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Zuckerberg says there will always be a free version of Facebook

In testimony to Congress, the Facebook CEO addresses the idea of paying for privacy on the social network.

Facebook CEO Mark Zuckerberg Testifies At Joint Senate Commerce/Judiciary Hearing
Facebook CEO Mark Zuckerberg awaits to testify before a combined Senate Judiciary and Commerce committee hearing.
Alex Wong / Getty Images

Facebook will always be free, Mark Zuckerberg says. 

At a Senate hearing on Tuesday, the Facebook CEO told lawmakers a subscription-based model of Facebook wasn't on the cards. The idea users might pay for the service began circulating after Facebook's COO Sheryl Sandberg suggested members of the social network would have to pay if they didn't want to receive data-targeted ads.

"There will always be a version of Facebook that is free," Zuckerberg told senators. "It is our mission to try to help connect everyone around the world and bring the world closer together. In order to do that, we believe we need to offer a service that everyone can afford."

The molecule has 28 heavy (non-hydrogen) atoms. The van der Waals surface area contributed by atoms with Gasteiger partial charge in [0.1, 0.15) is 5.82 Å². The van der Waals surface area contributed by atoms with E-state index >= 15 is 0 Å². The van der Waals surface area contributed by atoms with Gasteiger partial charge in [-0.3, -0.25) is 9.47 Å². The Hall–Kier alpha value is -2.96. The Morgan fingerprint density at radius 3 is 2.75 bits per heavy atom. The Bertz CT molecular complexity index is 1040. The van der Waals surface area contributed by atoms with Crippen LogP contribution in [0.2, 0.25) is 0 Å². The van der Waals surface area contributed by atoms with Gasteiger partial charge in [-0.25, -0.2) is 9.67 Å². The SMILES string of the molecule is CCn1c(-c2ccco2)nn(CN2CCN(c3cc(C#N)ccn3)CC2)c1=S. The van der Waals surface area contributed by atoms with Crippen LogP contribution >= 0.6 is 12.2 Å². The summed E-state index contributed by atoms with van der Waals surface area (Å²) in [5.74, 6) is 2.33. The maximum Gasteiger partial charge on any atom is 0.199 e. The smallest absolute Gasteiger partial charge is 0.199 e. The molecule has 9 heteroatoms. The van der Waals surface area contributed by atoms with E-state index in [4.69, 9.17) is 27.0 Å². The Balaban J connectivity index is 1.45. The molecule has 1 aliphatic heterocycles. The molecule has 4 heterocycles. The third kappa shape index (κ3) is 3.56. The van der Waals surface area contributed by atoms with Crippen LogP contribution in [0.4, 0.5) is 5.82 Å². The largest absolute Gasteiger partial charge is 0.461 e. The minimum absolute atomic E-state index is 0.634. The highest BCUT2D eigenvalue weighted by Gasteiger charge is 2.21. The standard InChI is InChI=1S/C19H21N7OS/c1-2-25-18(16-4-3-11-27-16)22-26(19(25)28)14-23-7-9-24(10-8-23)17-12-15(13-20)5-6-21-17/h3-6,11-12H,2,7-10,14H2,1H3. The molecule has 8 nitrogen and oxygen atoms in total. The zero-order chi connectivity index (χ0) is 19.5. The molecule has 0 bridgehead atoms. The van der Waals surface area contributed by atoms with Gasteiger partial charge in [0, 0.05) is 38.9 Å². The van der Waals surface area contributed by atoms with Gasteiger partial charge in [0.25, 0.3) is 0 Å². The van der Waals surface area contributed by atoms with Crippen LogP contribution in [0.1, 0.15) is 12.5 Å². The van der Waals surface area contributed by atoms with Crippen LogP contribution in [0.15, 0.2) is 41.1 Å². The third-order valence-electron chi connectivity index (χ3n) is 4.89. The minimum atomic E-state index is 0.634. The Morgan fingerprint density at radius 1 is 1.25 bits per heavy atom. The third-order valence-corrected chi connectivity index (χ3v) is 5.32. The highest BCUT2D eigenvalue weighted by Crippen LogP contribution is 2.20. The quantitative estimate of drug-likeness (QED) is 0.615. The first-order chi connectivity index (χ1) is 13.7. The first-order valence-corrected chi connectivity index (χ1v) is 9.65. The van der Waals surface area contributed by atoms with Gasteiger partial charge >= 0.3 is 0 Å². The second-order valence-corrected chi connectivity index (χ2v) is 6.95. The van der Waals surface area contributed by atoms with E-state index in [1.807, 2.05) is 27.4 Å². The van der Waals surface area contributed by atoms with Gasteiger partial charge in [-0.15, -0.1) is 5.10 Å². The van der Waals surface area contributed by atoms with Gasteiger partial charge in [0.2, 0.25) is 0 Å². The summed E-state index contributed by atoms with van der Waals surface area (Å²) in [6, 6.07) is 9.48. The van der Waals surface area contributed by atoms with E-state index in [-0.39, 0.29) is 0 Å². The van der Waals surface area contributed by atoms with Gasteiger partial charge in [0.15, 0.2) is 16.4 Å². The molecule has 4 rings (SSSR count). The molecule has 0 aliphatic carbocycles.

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The testimony comes amid the biggest scandal in Facebook's 14 years. The company has been under fire for failing to protect users' data, which was reportedly used by consultancy Cambridge Analytica for political messaging. The fallout has included concerns over Facebook's targeted advertising and a #DeleteFacebook movement

Zuckerberg, who founded Facebook in his dorm room, added that the social network doesn't have an option for people who are willing to pay to avoid ads. He did say users can turn off ad targeting in their settings, adding that the majority of Facebook users choose to leave targeted ads on. 

"People really don't like ads that aren't relevant," he told the lawmakers.

Zuckerberg said targeted ads are Facebook's business model. Without them, Facebook would need to find another way to make money somehow. 

"In order to not run ads at all, we would need some sort of business model," he told senators, referring to Sandberg's earlier comments.

Correction: Fixes quote from Zuckerberg, who used the word "service" rather than "version."